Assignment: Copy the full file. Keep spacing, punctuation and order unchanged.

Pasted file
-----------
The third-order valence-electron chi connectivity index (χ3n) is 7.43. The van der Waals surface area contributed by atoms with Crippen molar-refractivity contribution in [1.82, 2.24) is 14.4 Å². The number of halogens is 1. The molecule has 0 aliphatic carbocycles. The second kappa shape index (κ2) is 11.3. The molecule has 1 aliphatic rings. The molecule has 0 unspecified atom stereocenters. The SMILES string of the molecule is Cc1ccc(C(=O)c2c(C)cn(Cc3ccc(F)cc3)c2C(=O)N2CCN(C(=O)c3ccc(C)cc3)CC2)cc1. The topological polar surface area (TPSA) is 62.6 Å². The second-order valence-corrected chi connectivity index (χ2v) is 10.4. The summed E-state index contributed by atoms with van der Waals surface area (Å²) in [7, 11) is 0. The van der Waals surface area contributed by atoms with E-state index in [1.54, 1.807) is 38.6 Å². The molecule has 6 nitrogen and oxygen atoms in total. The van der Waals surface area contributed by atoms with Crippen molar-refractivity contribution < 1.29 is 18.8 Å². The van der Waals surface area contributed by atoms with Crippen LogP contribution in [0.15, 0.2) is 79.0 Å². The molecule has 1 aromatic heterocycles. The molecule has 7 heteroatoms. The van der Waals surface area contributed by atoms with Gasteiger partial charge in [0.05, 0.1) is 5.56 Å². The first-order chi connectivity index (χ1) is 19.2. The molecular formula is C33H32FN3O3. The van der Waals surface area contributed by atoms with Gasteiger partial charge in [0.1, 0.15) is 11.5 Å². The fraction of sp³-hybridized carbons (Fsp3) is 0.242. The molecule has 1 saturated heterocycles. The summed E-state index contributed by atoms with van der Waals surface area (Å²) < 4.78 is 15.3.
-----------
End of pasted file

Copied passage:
The third-order valence-electron chi connectivity index (χ3n) is 7.43. The van der Waals surface area contributed by atoms with Crippen molar-refractivity contribution in [1.82, 2.24) is 14.4 Å². The number of halogens is 1. The molecule has 0 aliphatic carbocycles. The second kappa shape index (κ2) is 11.3. The molecule has 1 aliphatic rings. The molecule has 0 unspecified atom stereocenters. The SMILES string of the molecule is Cc1ccc(C(=O)c2c(C)cn(Cc3ccc(F)cc3)c2C(=O)N2CCN(C(=O)c3ccc(C)cc3)CC2)cc1. The topological polar surface area (TPSA) is 62.6 Å². The second-order valence-corrected chi connectivity index (χ2v) is 10.4. The summed E-state index contributed by atoms with van der Waals surface area (Å²) in [7, 11) is 0. The van der Waals surface area contributed by atoms with E-state index in [1.54, 1.807) is 38.6 Å². The molecule has 6 nitrogen and oxygen atoms in total. The van der Waals surface area contributed by atoms with Crippen molar-refractivity contribution < 1.29 is 18.8 Å². The van der Waals surface area contributed by atoms with Crippen LogP contribution in [0.15, 0.2) is 79.0 Å². The molecule has 1 aromatic heterocycles. The molecule has 7 heteroatoms. The van der Waals surface area contributed by atoms with Gasteiger partial charge in [0.05, 0.1) is 5.56 Å². The first-order chi connectivity index (χ1) is 19.2. The molecular formula is C33H32FN3O3. The van der Waals surface area contributed by atoms with Gasteiger partial charge in [0.1, 0.15) is 11.5 Å². The fraction of sp³-hybridized carbons (Fsp3) is 0.242. The molecule has 1 saturated heterocycles. The summed E-state index contributed by atoms with van der Waals surface area (Å²) < 4.78 is 15.3.